By Branka Marijan
Published in The Ploughshares Monitor Volume 41 Issue 2 Summer 2020
Providing measures and processes that make individuals feel safe and protected has been important for maintaining social order during the developing COVID-19 pandemic and is becoming even more critical as societies reopen with no vaccine yet available. Governments around the world are looking for technological solutions, such as contact tracing mobile applications, wireless bracelets, and thermal-imagining cameras, to both contain the spread of the virus and to reassure citizens that public spaces are safe. Industry and a range of businesses are also getting onboard, eager to calm customers and employees. Some of these technologies could stay in place as long as the public-health scare exists—or even longer.
But are the solutions really effective or are they merely “security theatre”? If they are NOT effective, might they actually increase the present danger?
“Security theatre” references airport security measures imposed after the 9/11 attacks in the United States in 2001. The term was coined by Bruce Schneier, a privacy and security expert, who noted that, of all the security measures added at airports, only “reinforcing the cockpit doors and persuading passengers that they need to fight back” really increased safety. Most other measures were simply theatrics.
“Security theatre” is now being used to describe security measures that provide a false sense of safety by only seeming to address specific concerns. Typically expensive, such measures make life more difficult for ordinary people and actually decrease overall security by taking resources and attention away from effective responses. Moreover, some of these measures, like social profiling and the targeting of specific minority populations, can even pose dangers to human security if they are abused.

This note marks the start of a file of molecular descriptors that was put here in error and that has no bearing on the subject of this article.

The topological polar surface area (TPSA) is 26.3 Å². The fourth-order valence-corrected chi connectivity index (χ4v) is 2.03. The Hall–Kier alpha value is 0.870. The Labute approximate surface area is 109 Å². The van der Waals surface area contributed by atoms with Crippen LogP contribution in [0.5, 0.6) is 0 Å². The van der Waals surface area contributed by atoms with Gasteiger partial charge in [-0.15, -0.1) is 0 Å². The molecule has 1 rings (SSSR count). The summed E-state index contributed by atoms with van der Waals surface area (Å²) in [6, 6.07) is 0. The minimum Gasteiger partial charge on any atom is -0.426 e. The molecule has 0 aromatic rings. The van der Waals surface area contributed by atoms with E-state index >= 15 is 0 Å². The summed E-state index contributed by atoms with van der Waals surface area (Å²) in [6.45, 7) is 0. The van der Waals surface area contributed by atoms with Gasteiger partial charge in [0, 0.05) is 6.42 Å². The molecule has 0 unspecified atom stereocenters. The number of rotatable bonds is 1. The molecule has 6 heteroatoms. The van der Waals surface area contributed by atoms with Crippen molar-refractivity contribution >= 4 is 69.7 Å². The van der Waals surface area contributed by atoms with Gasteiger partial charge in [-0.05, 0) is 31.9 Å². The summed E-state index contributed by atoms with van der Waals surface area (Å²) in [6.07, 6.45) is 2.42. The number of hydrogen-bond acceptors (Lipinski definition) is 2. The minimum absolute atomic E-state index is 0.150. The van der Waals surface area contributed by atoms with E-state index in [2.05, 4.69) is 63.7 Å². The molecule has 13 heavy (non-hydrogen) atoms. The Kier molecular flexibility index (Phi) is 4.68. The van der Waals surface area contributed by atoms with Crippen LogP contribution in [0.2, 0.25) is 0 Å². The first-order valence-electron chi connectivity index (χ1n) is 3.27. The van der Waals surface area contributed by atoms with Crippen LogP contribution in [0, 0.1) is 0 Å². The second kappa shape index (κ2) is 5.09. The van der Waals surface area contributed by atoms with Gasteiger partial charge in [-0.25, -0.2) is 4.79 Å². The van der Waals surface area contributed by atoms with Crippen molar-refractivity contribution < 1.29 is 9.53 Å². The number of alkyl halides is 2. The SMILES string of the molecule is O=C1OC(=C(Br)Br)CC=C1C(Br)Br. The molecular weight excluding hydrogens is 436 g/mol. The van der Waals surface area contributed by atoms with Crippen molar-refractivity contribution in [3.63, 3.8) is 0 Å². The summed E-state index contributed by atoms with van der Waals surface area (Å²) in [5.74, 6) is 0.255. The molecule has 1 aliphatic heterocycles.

Professor Evan Selinger of the Rochester Institute of Technology and privacy lawyer Brenda Leong of the Future of Privacy Forum have recently written about the dangers of pandemic security theatre in Medium publication OneZero. They note that the current theatrics are “linked to the ideology of solutionism and bolstered by the common human tendency to want to show strength in the face of danger.”
Solutionism finds answers to complex problems in technology. However, such a dependency tends to lead to more and more technological solutions (often to problems created by technology), and the loss of reliance on human ingenuity and even moral fibre.
Salinger and Leong believe that security theatre will cause harm in the current pandemic crisis. They write, “But allowing people to rely on ineffective safeguards is misleading at best, and at worst, threatens economic recovery and lives.” Others share their belief. A growing number of analysts and public-health experts are expressing concerns about some of the technologies that are being promoted to the public as solutions to the pandemic, with little evidence of effectiveness or utility.
Thermal-imaging cameras, for example, can apparently detect fever—a symptom of the coronavirus—in individuals and are now in high demand. The cameras function as watchdogs in public locations like airports, alerting authorities to the possible presence of the virus.
However, it is not clear that the cameras are an effective tool in detecting and defeating the virus.
According to experts, the cameras only have an accuracy rate of +/-2 degrees Celsius. Should these cameras be mounted on drones, as has been suggested, they will become even LESS accurate, because they are further from the targeted individuals and because public spaces introduce other environmental factors that create interference. Finally, the cameras detect the skin’s surface temperature, not body-core temperature, which is a more accurate reflection of health.